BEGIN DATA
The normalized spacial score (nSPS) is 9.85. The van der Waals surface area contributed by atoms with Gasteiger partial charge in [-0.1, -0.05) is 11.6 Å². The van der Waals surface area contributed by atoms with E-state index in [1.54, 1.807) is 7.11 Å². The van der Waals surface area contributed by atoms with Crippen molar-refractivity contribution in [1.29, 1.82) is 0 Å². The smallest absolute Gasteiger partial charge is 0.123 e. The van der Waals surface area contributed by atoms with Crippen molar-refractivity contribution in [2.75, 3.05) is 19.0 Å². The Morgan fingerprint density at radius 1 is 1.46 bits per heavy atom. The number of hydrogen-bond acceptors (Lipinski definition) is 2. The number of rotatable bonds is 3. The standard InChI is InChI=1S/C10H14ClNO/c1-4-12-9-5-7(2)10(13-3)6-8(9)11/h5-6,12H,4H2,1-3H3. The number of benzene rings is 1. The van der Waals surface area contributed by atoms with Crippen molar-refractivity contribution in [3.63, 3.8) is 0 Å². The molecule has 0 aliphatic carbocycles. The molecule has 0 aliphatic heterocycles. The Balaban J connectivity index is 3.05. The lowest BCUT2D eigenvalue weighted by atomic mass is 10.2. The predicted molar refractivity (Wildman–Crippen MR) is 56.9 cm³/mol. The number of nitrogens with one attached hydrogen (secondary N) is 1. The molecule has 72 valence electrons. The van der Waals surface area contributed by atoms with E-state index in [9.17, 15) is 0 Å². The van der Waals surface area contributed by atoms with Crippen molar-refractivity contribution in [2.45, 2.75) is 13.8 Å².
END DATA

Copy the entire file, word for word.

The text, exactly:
The normalized spacial score (nSPS) is 9.85. The van der Waals surface area contributed by atoms with Gasteiger partial charge in [-0.1, -0.05) is 11.6 Å². The van der Waals surface area contributed by atoms with E-state index in [1.54, 1.807) is 7.11 Å². The van der Waals surface area contributed by atoms with Crippen molar-refractivity contribution in [1.29, 1.82) is 0 Å². The smallest absolute Gasteiger partial charge is 0.123 e. The van der Waals surface area contributed by atoms with Crippen molar-refractivity contribution in [2.75, 3.05) is 19.0 Å². The Morgan fingerprint density at radius 1 is 1.46 bits per heavy atom. The number of hydrogen-bond acceptors (Lipinski definition) is 2. The number of rotatable bonds is 3. The standard InChI is InChI=1S/C10H14ClNO/c1-4-12-9-5-7(2)10(13-3)6-8(9)11/h5-6,12H,4H2,1-3H3. The number of benzene rings is 1. The van der Waals surface area contributed by atoms with Crippen molar-refractivity contribution in [3.63, 3.8) is 0 Å². The molecule has 0 aliphatic carbocycles. The molecule has 0 aliphatic heterocycles. The Balaban J connectivity index is 3.05. The lowest BCUT2D eigenvalue weighted by atomic mass is 10.2. The predicted molar refractivity (Wildman–Crippen MR) is 56.9 cm³/mol. The number of nitrogens with one attached hydrogen (secondary N) is 1. The molecule has 72 valence electrons. The van der Waals surface area contributed by atoms with E-state index in [9.17, 15) is 0 Å². The van der Waals surface area contributed by atoms with Crippen molar-refractivity contribution in [2.45, 2.75) is 13.8 Å².